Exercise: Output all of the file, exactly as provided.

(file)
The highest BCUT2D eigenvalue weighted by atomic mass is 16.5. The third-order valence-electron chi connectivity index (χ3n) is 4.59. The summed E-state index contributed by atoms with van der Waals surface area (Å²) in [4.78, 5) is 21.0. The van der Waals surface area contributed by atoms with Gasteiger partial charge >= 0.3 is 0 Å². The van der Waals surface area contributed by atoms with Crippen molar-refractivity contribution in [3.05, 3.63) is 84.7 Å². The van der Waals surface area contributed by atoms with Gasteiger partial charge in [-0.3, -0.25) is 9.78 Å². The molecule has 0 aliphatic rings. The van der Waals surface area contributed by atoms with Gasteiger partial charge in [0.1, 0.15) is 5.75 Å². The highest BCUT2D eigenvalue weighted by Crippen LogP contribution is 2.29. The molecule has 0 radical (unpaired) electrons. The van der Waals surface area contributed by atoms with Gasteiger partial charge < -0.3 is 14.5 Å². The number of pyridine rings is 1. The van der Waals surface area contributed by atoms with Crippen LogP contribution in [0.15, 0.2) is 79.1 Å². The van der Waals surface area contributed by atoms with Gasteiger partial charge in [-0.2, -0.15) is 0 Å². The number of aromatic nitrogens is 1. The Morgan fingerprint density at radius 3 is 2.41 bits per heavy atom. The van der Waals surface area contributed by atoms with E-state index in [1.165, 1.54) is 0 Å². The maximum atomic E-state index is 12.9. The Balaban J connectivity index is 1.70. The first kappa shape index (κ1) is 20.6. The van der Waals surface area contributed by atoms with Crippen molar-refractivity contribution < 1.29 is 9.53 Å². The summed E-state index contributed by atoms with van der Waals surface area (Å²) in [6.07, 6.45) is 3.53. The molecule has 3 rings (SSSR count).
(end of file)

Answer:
The highest BCUT2D eigenvalue weighted by atomic mass is 16.5. The third-order valence-electron chi connectivity index (χ3n) is 4.59. The summed E-state index contributed by atoms with van der Waals surface area (Å²) in [4.78, 5) is 21.0. The van der Waals surface area contributed by atoms with Gasteiger partial charge >= 0.3 is 0 Å². The van der Waals surface area contributed by atoms with Crippen molar-refractivity contribution in [3.05, 3.63) is 84.7 Å². The van der Waals surface area contributed by atoms with Gasteiger partial charge in [-0.3, -0.25) is 9.78 Å². The molecule has 0 aliphatic rings. The van der Waals surface area contributed by atoms with Gasteiger partial charge in [0.1, 0.15) is 5.75 Å². The highest BCUT2D eigenvalue weighted by Crippen LogP contribution is 2.29. The molecule has 0 radical (unpaired) electrons. The van der Waals surface area contributed by atoms with Gasteiger partial charge < -0.3 is 14.5 Å². The number of pyridine rings is 1. The van der Waals surface area contributed by atoms with Crippen LogP contribution in [0.15, 0.2) is 79.1 Å². The van der Waals surface area contributed by atoms with Gasteiger partial charge in [-0.2, -0.15) is 0 Å². The number of aromatic nitrogens is 1. The Morgan fingerprint density at radius 3 is 2.41 bits per heavy atom. The van der Waals surface area contributed by atoms with E-state index in [1.165, 1.54) is 0 Å². The maximum atomic E-state index is 12.9. The Balaban J connectivity index is 1.70. The first kappa shape index (κ1) is 20.6. The van der Waals surface area contributed by atoms with Crippen molar-refractivity contribution < 1.29 is 9.53 Å². The summed E-state index contributed by atoms with van der Waals surface area (Å²) in [6.07, 6.45) is 3.53. The molecule has 3 rings (SSSR count).